“Talk to me,“ Kathy asked the Cedar Tree
I didn’t hear the answer right then. I was too engrossed in the visual presence of that majestic being. Her trunk surrounded by close neighbors of a variety of species caused her to reach straight up into the sky. Way up at the top I could see her small purple leaves just beginning their spring growth. Soon they would be green and not so easy to identify.
I wanted to find a way to illustrate her height. I stepped further back from her, and turned my iPad camera to pano. I started at the based, and panned up and up,
I turned the camera back and checked my photo. Yes that’s it, that catches it, I thought.
Kathy called to me from the far side of the tree. “Come over here and look at the bark.”
I closed up my iPad and put it in my left hand. I held my walking sticks horizontal in my right hand and took a step towards her.
Something grabbed my leg and held it tight. I twisted around and yanked at it, impatient to see the other side of the tree. My leg twisted, and I heard a crack.
“Take that you bloody human,” the bush yelled at me. The vines stood united in support of the cedar tree.
“But, but I’m just taking a picture. I’m admiring you, I’m not hurting you.” I protested, as my butt crashed to the ground.
“That’s what they all say. The picture says where I am. I saw my mother and father chopped, when I was just a sapling. I tried to save them, I nurtured them sending nutrients through the soil to their roots, but without leaves or branches, they died, they all died. Why, why do you do this to us. What have we ever done to you?”
I grabbed my walking sticks and raised my body up to standing. Pain seared through my body if I put any weight on the right leg. I hopped to the edge of the bush Kathy by my side. I pulled out my iPhone to call for help. SOS it said, no phone reception here. I opened my phone and gave it to Kathy asking her to walk to the top of the next hill and call from there, while I settled down to wait and think.
Kathy shouldn’t have asked the poor old tree to speak. Ever since the first ships landed red cedar trees have been cut. They were put into the sailing ships for ballast and returned to mother England to make fine furniture.
Is my leg really broken? I head it crack. A white Ute appeared over the horizon. She’d found help. We called the hospital, we had to drive an hour to the coast. As long as I didn’t put weight on it, it didn’t hurt. Maybe it was just a sprain. I didn’t deserve a broken bone, I didn’t cut down even one Red Cedar.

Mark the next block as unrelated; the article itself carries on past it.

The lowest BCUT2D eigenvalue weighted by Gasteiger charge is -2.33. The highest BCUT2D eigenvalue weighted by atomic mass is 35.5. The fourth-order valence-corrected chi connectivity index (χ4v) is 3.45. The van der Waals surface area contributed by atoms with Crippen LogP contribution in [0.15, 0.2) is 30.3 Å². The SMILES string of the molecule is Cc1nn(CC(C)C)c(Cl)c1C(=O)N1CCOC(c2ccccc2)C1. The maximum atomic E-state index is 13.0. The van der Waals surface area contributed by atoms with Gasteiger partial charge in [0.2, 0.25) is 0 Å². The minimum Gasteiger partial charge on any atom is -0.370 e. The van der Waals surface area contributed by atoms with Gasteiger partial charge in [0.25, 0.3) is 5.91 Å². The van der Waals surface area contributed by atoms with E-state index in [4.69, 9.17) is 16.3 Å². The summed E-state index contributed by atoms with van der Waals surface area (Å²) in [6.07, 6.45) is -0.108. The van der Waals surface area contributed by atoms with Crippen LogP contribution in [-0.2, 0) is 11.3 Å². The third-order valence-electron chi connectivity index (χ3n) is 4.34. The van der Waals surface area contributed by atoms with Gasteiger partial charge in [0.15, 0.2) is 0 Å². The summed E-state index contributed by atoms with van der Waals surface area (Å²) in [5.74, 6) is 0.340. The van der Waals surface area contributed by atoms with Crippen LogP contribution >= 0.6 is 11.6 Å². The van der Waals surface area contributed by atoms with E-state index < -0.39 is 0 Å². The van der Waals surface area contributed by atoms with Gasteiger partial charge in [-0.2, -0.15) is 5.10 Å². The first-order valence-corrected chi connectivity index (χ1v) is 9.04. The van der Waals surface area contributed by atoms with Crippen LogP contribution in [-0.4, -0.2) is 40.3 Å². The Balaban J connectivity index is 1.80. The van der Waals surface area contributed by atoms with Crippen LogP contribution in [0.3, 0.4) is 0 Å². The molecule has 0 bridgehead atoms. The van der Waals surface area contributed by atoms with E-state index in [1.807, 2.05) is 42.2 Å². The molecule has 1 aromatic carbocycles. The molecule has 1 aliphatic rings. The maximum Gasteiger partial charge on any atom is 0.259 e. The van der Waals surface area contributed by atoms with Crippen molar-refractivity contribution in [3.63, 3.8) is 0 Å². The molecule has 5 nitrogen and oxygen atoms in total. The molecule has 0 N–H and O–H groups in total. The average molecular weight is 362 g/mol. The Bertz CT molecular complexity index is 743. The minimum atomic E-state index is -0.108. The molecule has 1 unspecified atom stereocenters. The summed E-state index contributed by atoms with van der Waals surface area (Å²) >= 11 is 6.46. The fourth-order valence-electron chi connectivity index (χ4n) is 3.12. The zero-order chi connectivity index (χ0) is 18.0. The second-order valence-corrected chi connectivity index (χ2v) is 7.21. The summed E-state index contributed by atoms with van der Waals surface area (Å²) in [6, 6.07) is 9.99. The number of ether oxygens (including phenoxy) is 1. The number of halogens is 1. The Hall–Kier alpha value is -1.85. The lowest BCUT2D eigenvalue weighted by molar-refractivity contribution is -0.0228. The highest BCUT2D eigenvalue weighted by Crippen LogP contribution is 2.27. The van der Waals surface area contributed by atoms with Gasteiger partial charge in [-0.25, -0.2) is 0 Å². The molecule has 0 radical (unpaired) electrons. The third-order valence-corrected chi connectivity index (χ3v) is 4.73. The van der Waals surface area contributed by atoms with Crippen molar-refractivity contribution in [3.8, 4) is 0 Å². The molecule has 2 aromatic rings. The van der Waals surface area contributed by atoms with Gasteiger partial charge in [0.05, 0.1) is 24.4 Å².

Australia has health coverage for Australians, not tourists. I had purchased some insurance, but they wanted my credit card before they’d see me. After they got it, they put me right through to the head of the line. The X-ray revealed. It was broken, straight simple, but broken.
They put a cast on it and sent me home, checking that I wasn’t living alone. No hiking for 13 weeks. Six weeks with a cast, 6 weeks in a boot, plus time to learn to walk right again, and I swear I never did cut down one Cedar. I won’t cut any now either.
I chose a pretty green cast. Which I managed to take on a camping trip to Cairns (see next blog) Queensland had opened up for people who were living here, so before the ankle got broken we’d bought tickets, and reserved a camper van, but then the Red Cedar spoke. I got a special note from the doctor to fly, and we went anyway.
I thought I’d be able to hike in the boot. But it wasn’t easy especially with the hills around Long Timber.
Finally after another 6 weeks and help from my physio (australian for physical therapist). I took the boot off and started to hike. We took a tour of Frazer Island, we were mainly on a bus but I did manage a short hike:
Back at Long Timber I am hiking again. Today I started off early with a friend to visit the scene of the crime. I got to walk around and see the other side, carefully using my walking sticks. I reassured the beautiful tree, “I’m not here to hurt you, just to admire your beauty.”
After that I carefully looked at the vines that had twisted my ankle. They looked very innocent, but I wasn’t ready to walk in amongst them.